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    • Just to give another view of the NHS and GPs - two GPs probably saved my life last year.   I'd been extremely ill, no appetite, significant weight loss, not taking enough fluids.  Wife took me to A&E.  Terrible experience.  After four hours told my wife to take me home.  She said "told you this was a mistake.  I'll get you an emergency GP appointment tomorrow".  Saw a GP Registrar (essentially a trainee GP) following afternoon.  She was very concerned and asked a colleague for a second opinion.  Second GP was horrified as soon as she saw me, and said "You ought to be in hospital".  She told the trainee to arrange to have me admitted to hospital and just over two hours later (after my wife had driven me there) I was in bed on a medical assessment ward.  Stayed in hospital for a week and was only discharged because they needed the bed.   I was going to complain about my A&E experience (I think the triage nurse must have screwed up my triage assessment) but a week after I was discharged, I had to take my wife to A&E as her optician thought she might have a detached retina.  It was about 5:30pm on a Saturday and the place was full of injured footballers and rugby players.  It was much busier than it had been on the Monday afternoon I'd been there, but my wife saw a doctor in 20 mins and we were out in 40 mins.  I decided that sometimes you're just unlucky...
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    • I keep an eye on the NHS board because I'm a former NHS manager.  I saw this thread started years ago and thought I'd have look.   I'm sure it's purely coincidental, but when I got to #61, it reminded me of a different poster on a different thread from last year.  They aren't identical, but the way things are expressed are remarkably similar.  (eg 20 min wait - ask receptionist - Drs are very busy - wait another 20 min - ask again - receptionist checks computer - says Dr has refused to see you because of complaint 2 years ago - transferred to another GP who expresses "shock" at other Dr's behaviour - vague and confusing references to a "justified" complaint.   Maybe it's just me, but they seem remarkably similar, although the other thread is missing a 2014, 2016, 2017 backstory.     layla_83   As others have already said, there seems little point in complaining now about issues that stem from things that happened in 2014 (and 2016?).  If you wanted to complain to "put the system right", you should have done that six years ago.  Even if the original GP is still about, they won't remember any of it, so there will be absolutely no opportunity for them to learn any lessons from it.  And the fact that the original GP did not want to see you (or rather your mother) because you (she) had made a complaint against them two years ago most certainly does not mean that the GP remembers anything from 2014, it just means that you (or your mother) are flagged up on their system as a "complainer".  As I asked a year ago, why would anyone be unhappy because a GP they had previously complained about refused to see them?  You should be relieved!!!  You say the GP should not take the complaint personally, but if I were a GP I would not want to treat anyone who has made a complaint against me.  (And if you are connected to that other thread, you should have complained to your local CCG or the GMC by now).   You were going to send a letter of complaint to the practice in 2017, so why only now complain about their response?  Did it take them nearly three years to reply?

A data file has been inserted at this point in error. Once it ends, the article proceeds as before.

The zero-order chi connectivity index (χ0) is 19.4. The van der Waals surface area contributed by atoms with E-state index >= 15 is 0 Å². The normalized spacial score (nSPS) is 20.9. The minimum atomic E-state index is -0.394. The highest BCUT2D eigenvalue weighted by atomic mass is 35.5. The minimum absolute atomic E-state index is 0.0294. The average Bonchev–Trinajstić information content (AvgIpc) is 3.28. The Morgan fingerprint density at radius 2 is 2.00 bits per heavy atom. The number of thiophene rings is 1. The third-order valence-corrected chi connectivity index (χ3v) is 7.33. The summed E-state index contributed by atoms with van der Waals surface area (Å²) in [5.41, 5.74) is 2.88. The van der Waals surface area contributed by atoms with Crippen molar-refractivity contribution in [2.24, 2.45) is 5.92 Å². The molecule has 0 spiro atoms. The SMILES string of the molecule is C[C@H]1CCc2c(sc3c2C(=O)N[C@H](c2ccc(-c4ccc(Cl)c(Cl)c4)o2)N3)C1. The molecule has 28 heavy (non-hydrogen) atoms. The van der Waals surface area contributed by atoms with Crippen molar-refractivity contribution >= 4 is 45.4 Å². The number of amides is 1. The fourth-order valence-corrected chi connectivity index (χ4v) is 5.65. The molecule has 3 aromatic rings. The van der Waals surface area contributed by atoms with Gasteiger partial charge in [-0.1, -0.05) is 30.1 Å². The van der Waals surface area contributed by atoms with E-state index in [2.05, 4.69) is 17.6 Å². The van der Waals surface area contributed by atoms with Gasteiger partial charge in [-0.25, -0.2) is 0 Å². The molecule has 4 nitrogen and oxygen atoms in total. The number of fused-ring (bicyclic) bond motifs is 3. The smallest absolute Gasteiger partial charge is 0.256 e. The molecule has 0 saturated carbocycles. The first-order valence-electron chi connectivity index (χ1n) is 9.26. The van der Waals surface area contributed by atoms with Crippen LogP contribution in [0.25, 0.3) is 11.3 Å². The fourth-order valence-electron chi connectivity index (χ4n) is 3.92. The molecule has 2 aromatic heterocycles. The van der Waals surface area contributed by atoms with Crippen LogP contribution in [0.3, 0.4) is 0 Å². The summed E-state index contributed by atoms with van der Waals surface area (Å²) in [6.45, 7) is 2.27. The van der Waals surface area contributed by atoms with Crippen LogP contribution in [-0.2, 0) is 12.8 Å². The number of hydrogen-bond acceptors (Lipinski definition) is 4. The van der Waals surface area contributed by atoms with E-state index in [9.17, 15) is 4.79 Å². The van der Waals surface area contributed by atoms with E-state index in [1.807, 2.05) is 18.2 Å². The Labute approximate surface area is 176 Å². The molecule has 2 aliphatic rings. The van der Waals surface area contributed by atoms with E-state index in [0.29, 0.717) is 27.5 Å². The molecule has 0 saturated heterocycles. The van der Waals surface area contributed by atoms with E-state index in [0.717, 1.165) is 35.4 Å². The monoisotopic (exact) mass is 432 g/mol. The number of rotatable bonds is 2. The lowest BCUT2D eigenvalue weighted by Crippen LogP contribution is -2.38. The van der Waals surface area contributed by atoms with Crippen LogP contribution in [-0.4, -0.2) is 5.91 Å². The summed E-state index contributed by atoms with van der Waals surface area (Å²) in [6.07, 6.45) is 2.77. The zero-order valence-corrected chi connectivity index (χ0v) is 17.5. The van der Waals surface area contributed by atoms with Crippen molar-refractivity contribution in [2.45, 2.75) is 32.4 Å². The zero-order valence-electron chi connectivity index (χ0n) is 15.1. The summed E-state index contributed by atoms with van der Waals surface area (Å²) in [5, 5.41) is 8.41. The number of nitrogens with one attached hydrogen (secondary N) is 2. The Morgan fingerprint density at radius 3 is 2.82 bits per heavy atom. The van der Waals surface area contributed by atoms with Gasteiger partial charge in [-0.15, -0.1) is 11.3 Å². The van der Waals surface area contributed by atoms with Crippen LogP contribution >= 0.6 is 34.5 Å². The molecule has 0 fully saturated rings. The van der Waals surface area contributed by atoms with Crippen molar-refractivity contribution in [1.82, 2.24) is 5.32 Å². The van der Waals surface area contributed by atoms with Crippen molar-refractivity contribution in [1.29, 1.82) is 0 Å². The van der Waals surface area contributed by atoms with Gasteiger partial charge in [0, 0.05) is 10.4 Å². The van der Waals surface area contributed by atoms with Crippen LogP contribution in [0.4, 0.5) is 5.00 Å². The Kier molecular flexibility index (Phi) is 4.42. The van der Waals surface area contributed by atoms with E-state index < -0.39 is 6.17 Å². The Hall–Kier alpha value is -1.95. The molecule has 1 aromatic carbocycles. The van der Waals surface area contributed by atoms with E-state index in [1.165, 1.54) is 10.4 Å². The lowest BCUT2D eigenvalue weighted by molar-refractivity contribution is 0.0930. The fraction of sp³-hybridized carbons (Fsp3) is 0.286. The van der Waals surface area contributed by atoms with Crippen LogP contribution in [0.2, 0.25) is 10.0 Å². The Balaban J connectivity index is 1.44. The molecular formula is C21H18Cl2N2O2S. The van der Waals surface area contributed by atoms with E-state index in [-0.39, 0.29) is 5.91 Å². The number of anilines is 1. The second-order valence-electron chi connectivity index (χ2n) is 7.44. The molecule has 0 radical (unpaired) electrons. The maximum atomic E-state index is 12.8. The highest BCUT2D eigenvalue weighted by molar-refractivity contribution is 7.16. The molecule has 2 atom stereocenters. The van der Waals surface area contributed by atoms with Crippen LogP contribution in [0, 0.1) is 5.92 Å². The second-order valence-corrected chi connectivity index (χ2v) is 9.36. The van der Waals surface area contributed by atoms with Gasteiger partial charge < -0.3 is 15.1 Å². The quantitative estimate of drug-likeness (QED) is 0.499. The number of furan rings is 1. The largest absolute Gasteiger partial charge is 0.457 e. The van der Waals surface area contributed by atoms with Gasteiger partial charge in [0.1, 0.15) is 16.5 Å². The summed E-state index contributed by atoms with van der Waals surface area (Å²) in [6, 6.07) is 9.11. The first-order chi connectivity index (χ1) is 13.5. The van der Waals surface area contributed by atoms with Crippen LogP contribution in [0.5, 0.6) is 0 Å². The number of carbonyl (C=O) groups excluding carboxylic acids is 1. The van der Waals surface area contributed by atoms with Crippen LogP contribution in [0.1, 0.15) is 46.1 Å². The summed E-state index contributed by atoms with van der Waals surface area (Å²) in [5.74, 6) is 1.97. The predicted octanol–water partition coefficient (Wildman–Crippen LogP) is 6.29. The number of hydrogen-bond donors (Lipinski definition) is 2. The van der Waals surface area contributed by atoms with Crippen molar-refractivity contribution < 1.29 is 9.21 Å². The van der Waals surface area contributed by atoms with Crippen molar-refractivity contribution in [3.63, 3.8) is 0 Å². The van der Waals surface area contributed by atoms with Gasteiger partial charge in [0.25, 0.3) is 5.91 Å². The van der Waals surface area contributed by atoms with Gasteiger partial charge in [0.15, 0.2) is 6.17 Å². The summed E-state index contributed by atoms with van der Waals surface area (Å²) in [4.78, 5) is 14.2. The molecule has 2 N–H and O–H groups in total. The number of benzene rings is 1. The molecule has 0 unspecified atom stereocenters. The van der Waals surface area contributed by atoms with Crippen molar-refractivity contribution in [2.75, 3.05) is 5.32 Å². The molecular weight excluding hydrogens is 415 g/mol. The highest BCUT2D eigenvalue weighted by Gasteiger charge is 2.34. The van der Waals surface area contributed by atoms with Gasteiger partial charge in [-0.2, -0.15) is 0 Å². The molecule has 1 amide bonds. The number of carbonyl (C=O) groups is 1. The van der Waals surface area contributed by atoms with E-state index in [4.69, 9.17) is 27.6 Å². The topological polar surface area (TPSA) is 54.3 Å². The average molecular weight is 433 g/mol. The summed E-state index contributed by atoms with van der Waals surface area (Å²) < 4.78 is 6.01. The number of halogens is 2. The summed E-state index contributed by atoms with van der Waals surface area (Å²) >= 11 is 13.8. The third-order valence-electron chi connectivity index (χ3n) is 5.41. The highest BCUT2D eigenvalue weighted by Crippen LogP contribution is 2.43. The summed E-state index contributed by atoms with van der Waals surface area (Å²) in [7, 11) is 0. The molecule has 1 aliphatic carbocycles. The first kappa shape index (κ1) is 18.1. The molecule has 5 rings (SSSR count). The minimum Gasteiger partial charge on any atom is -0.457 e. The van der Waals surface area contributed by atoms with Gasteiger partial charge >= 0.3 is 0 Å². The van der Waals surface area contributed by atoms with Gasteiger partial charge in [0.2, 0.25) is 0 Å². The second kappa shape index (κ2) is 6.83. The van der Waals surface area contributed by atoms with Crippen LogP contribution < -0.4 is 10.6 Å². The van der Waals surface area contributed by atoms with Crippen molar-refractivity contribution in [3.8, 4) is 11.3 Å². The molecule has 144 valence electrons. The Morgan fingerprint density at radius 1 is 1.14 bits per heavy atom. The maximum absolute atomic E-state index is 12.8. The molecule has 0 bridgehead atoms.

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Jim Beam Drinker

Pre-employment screening

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Hi all,

 

I've been offered a job and a (private) employment screening company have asked me to explain gaps in my employment history the last couple of months (Presumably to check I haven't been in Syria or wherever during that time).

 

On their website they boast the ability to tally candidates JSA records with jobless periods, to see whether they match.

 

I have stated I was jobless the last couple of months, and submitted the form, but dumbly forgot a period of nearly a month I was out of work (and claiming) in May.

 

However, does anyone know whether the DWP would need my consent before disclosing any previous benefit claims falling in this current financial year?

 

Thanks,

 

 

Jim.

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depends on the job. I doubt theyd be allowed to access your JSA history, unless its a government or specialist security position.


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The company will need a form completing for you go to give your permission for the DWP to disclose any information and then it will be sent directly to your local Benefit Delivery Centre to complete. As this is not a payment critical form it is highly likely that the form will not be classed as high priority and will be dealt with in strict date receipt order.

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